His books are laid out in front of him, next to a hand-written schedule of looming papers and finals.
But this sophomore isn't worried. He knows he can study for hours without losing focus - all thanks to a pill.
The international business major, who spoke on condition of anonymity, called it "steroids for academics."
About 16 percent of GW students said they had taken Adderall or Ritalin - the most commonly referenced study drugs on the market - without a prescription at least once during the previous year, according to a survey administered last year. Additionally, 61 percent of students surveyed said study drugs are the most common type of drugs on campus, after alcohol or marijuana.
Study drugs are stimulants used to treat common symptoms of patients diagnosed with attention deficit hyperactivity disorder. For those who have ADHD, the medications bring concentration to normal levels. They can have the opposite effect on people without ADHD, making those who take them hyper-focused and allowing them to stay alert for longer periods of time.
Dr. Isabel Goldenberg, director of the Student Health Service, said there is no scientific data that proves taking the drugs improves academic performance, adding that the risks of the drugs outweigh the benefits. Goldenberg said some possible side effects include increased blood pressure and heart rate, panic attacks and hallucination.
"When students obtain medications from friends or buy them illegally, they don't know what they are actually taking, what the dosage is, or what the actual or potential side effects may be," Goldenberg said.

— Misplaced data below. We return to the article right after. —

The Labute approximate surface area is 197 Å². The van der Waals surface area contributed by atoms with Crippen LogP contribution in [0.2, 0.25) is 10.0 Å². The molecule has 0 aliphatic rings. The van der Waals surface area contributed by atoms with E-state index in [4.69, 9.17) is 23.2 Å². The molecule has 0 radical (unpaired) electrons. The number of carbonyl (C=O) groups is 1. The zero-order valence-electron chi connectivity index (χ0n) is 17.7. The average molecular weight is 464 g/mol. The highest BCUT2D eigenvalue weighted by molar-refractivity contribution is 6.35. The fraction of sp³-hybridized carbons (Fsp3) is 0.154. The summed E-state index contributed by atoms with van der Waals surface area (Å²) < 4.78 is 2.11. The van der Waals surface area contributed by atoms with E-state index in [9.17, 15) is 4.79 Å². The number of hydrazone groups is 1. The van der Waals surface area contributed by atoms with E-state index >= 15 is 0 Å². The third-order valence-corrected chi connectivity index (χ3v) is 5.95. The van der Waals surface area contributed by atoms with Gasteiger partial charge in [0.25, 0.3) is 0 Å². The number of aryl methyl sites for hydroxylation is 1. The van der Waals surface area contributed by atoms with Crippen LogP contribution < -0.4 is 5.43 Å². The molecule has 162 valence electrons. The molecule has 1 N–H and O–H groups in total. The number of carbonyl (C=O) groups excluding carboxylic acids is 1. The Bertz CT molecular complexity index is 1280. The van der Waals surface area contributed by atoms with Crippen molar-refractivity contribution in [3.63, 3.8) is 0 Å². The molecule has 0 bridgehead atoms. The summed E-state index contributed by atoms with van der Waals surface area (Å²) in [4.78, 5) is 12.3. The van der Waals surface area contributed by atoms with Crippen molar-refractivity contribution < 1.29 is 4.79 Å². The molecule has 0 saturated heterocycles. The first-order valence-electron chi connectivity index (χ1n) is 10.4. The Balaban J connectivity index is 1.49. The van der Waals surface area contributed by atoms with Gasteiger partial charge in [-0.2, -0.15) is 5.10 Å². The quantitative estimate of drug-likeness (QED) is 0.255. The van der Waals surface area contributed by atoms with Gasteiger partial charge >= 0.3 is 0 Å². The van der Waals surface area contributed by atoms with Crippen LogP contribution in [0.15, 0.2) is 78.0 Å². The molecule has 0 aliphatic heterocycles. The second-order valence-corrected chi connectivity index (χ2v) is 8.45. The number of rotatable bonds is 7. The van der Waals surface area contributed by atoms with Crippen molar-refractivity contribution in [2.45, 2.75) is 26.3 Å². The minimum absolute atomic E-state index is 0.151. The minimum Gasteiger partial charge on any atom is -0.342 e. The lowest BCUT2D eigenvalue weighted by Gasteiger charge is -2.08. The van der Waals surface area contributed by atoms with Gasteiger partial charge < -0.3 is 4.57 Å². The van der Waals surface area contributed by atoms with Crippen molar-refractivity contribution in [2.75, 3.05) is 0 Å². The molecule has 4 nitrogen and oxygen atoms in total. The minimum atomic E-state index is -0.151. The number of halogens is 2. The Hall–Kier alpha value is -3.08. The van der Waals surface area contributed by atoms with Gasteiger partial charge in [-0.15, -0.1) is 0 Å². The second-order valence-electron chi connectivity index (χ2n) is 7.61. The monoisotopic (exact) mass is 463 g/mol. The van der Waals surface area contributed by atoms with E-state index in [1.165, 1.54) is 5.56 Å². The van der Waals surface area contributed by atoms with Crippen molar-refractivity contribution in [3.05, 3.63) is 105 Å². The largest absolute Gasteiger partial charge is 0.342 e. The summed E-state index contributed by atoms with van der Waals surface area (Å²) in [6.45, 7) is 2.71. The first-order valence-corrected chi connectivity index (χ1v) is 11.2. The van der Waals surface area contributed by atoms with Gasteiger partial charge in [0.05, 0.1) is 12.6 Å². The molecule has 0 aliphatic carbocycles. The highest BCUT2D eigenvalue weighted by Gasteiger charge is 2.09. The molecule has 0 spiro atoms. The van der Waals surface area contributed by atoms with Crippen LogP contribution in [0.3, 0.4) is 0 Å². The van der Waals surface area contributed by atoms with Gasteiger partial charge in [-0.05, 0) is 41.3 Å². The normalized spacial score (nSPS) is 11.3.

Goldenberg said when combined with caffeinated drinks or alcohol, the drugs could have dangerous effects.
"Because these drugs are usually taken during finals, they are frequently mixed with beverages that contain caffeine. There are some very serious potential side effects. Additionally, after exams, students may consume alcohol and the combination of these drugs may be fatal," Goldenberg said.
A sophomore, who spoke on the condition of anonymity, said she uses the study drug during high-stress times.
"I've taken Adderall a couple times this year, mostly just for when I have big assignments due or during midterms or finals," she said.
The aforementioned male student noted that taking study drugs is different from simply drinking more caffeinated drinks.
"From my experience, Adderall does work. I wouldn't say that I take it to stay up late - coffee or 5-Hour Energy work for that - but instead so that I can concentrate for extended periods of time," he said.
With finals starting next week, other students claim the drugs give an unfair advantage to those who take it for academic purposes.
"People that need to take it for ADHD take it to be on the same level as other students. When other students take it without needing it, they are gaining a step up," freshman Catherine Rich said.
Students who said they plan to use the drugs add that they don't feel guilty for doing so.
"I don't personally feel bad or guilty for using Adderall," said the same female sophomore. "However, at the same time, I would respect someone who puts in hard work and is successful academically without using it."
Madeleine Morgenstern contributed to this report.